It's not always "in trouble". A complaint such as that is often handled at the command or supervisor level and not a full blown internal affairs investigation. Most agencies us a system of "progressive discipline" which often means talking to him or officially known as "oral counseling". Most often it works. They don't know what he's doing good or bad unless people tell them.
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  11. #11
    Steve rockbottom's Avatar
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    OK, I faxed this:

    I am writing to express my concern about an incident that occurred on Skyline Drive the morning of November 2. I was riding a motorcycle on the northern segment of Skyline. For about a mile, I'd been a hundred to hundred and fifty yards behind a park ranger. We were averaging 30-35 MPH. A car pulled out of one of the overlooks in front of me and was going well below the speed limit. I was in a legal passing zone so I passed the car and continued at my previous pace.

    About a quarter mile further along the ranger turned on his lights and pulled me. In his words he wanted to "remind me" that "those things can go fast." He did not write a citation.

    Three things bother me about this. One was being pulled when I had broken no laws. But more than that, I was irritated that the ranger demanded to know where I intended to exit Skyline (which wasn't really any of his concern) and then felt compelled to correct me when I mispronounced "Luray." I did not make an issue of this at the time because I wanted to continue on but was deeply bothered by it.

    To me this seems like an issue where I was painted with a broad brush because of the misdeeds of some motorcyclists. I am not one of the New York City motorcycle hooligans--I am a middle aged professional, a Department of Defense official (my bike had a DoD sticker on it), was wearing full protective gear, and, most importantly, had broken no laws.

    I am a great supporter of law enforcement and do not wish to take any formal action. I realize what a tough and vitally important job the ranger has and am thankful for his service. But I would encourage him to think more carefully about stereotyping.

  12. #12
    na1g
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    Good for you, rockbottom! It would have been easier to just let it go but making the effort may be making a difference.

    I suspect somebody in the National Park Service will be interested enough to read your note carefully and take appropriate steps, if any. Park rangers have a carefully crafted image (Smokey the Bear) and one bad apple will harm that image.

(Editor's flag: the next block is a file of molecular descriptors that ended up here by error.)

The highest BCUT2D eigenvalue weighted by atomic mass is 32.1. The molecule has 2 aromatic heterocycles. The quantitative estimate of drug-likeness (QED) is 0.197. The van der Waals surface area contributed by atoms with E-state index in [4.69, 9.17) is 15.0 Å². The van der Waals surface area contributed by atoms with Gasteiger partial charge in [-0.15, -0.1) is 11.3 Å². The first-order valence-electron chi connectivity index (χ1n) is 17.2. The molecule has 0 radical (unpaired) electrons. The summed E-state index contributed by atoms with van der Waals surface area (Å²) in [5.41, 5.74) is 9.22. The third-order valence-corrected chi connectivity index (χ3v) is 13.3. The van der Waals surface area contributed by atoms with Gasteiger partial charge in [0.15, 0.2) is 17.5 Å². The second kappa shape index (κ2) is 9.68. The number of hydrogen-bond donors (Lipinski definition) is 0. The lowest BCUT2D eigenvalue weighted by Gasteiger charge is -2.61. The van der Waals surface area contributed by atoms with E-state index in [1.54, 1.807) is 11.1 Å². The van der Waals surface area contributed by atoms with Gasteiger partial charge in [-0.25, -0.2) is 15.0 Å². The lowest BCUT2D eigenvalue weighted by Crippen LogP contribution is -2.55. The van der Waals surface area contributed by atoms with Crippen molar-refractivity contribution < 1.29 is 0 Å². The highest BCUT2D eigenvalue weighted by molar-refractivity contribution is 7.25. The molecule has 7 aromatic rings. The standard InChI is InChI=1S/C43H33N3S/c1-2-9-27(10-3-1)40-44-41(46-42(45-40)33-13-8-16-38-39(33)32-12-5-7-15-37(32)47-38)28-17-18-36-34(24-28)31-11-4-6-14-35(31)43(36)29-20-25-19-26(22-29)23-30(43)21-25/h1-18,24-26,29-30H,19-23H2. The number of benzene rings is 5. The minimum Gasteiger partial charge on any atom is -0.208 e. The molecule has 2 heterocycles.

pete
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    Mars needs women! 35634's Avatar
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    Had the same thing happen to around Mt Rushmore. I was picking off motohomes one by one and a ranger or sheriff or hiwaypatrolman pulled me over and lectured how dangerous these things were. It was close to Sturgis time of year and I just figured he had his fill of biker carnage. Meanwhile all the motorhomes I had been passing for the last hour went rolling by us . I'm sure he enjoyed his little power trip and it really wasn't any big deal to me.
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  14. #14
    Registered User 36654's Avatar
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    Quote Originally Posted by rockbottom View Post
    Federal. And my problem with letting it go is that he's likely to just keep on with it until stopped.
    The guy works for you (I assume you aren't in the witness protection program). As such, his management needs to know that he acted like a twit.
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    Certifiable Old Fart beemerdons's Avatar
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    Quote Originally Posted by na1g View Post
    Good for you, rockbottom! It would have been easier to just let it go but making the effort may be making a difference.

    I suspect somebody in the National Park Service will be interested enough to read your note carefully and take appropriate steps, if any. Park rangers have a carefully crafted image (Smokey the Bear) and one bad apple will harm that image.

    pete
    "Be yourself. Everybody else is already taken." -Oscar Wilde
    Very nice work rockbottom: Beautifully crafted and efficiently written, I sincerely hope your fax soon elicits a response from the National Park Service!